“Read about teenage mental health and what your kid could possibly go through. Also being supportive and constantly reminding kids that they can always depend on parents to come whenever they need help.” – Cecilia, 19
“Always checking in, having open and honest conversations.” – Amanda, 20
“Just hug us now and then and tell us everything is gonna be okay and that they are there for us no matter what. It’s sometimes counterproductive to tell children to suck it up or that it’ll get better if you just try to see things differently or make things better for yourself.” – Jack, 20
“Listen without judgement or trying to ‘fix’ anything. Just hear me; we all want to be heard.” – Shelby, 19
“Don’t be too quick to judge. Understand that we all deal with it definitely and some of us just need a little extra push to get going. Understand where the child is coming from because no one chooses to be in a mental state of depression. Inform your child that they are very much loved and just be their number one in times of need.” – Jordan, 19
“Listen first, then speak.” – Valentina, 19
So as a Parent, What Can I Do?
Words mean everything. Even the littlest things have the biggest impact, like wording and tone. Use “I” statements instead of “you” statements. This makes the world of a difference— “you” statements instigate defensive retaliation and cause negative emotions to surface. “I” statements
show your kids how you feel, and levels you to each other— it gives us more of a space to explain how we feel.
Try not to use words such as “lazy,” “excuses,” “selfish,” “ungrateful,” and other terms that invalidate true symptoms of mental illnesses that we just can’t help. This points a finger as if it’s our fault, which just makes us feel so much worse, and will not help the situation at all. Instead, try to be understanding of how we feel and why it’s making it harder for us to function. Try to help us become more motivated with encouraging words, a positive attitude, an open mind, and letting us know you care.
Check in— and really listen. It’s hard enough for us to admit it to ourselves that we are struggling. Even if the first couple tries we are shut down, we really do want you to know how we feel. We want you to ask us how we’re doing, but we need validation from you that you’ll really listen and allow us a safe space to be honest without thinking it will turn into a lecture. Stop assumptions. No one wants to be mentally ill. Pushing it away or trying to make our symptoms seem less severe than they actually are is counter productive and makes us feel worse. Blaming external circumstances and only judging what you can see is going to make us feel bad about ourselves because we will feel more alone. Know we are trying. Even if you don’t see what we’re going through, even if you don’t see that we’re doing our best, just try to understand that that doesn’t mean we are fine, and it doesn’t mean we aren’t trying.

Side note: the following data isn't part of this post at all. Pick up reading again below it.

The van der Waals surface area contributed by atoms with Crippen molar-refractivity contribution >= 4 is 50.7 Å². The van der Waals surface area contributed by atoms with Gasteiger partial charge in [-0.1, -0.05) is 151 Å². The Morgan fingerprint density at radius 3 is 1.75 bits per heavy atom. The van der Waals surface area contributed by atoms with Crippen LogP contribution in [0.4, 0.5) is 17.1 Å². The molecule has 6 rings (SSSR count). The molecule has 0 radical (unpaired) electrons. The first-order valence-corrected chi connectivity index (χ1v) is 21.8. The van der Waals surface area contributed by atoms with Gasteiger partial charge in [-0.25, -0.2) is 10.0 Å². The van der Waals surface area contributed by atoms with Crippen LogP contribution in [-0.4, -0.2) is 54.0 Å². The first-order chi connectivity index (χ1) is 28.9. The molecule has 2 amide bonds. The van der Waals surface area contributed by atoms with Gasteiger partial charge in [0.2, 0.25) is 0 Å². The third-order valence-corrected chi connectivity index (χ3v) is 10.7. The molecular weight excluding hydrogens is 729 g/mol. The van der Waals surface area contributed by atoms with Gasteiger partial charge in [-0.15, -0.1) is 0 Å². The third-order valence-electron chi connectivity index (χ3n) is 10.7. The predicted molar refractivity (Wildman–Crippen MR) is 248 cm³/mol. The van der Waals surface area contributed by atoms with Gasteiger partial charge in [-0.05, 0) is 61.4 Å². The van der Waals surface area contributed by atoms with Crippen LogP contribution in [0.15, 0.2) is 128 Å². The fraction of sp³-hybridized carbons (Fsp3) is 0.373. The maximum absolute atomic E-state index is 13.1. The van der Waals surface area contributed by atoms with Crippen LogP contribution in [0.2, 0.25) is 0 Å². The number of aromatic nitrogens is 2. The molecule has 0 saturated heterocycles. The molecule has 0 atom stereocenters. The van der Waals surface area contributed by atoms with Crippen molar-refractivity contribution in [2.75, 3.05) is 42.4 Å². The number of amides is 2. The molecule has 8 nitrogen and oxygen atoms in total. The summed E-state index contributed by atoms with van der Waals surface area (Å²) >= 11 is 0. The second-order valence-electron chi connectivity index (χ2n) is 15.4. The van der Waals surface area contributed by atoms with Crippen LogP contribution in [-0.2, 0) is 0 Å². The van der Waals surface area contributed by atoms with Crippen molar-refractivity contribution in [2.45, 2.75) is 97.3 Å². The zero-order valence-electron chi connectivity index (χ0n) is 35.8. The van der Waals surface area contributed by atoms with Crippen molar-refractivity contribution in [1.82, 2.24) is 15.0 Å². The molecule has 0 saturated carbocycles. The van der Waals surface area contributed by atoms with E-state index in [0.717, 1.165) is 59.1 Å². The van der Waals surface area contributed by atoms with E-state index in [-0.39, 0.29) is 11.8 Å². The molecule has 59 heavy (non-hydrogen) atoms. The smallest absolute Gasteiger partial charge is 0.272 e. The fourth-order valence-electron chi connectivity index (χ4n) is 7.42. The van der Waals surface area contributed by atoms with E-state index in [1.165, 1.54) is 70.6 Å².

Celebrate small victories and be mindful of negativity. If you notice us doing better, or going out of our way to change our behavior in a healthy way, please tell us. This will reinforce what we’re doing and help us continue to do more to help ourselves get out of our heads. And most important of all— show us you care by telling us you care. It means the world to us. Trying your hardest to change your ways to be more positive and open minded, plus a hug, telling us you love us, or telling us that you recognize us working hard, is so meaningful to us. We appreciate these gestures in our darkest times as much as our better times.
The views and opinions expressed in this article are those of the authors and do not necessarily reflect the official position or policy of Promly.org. We aim to give GenZ a voice and welcome articles and opinions from GenZ contributors who want their voice to be heard. Please send any articles you’d like to see published on the Promly Garden to [email protected]
With Immense Gratitude, The Promly Team
Published by Rita Russo (she/her/they/them)
Rita is a sophomore at Loyola Marymount University in Los Angeles studying Psychology and Philosophy. In her spare time, she enjoys writing, playing guitar, reading tarot, and being outdoors. Rita hopes to one day work as a therapist with a focus on alternative and spiritual healing, incorporating other aspects of spiritual practice including tarot reading, meditation, and crystal and chakra healing into therapy.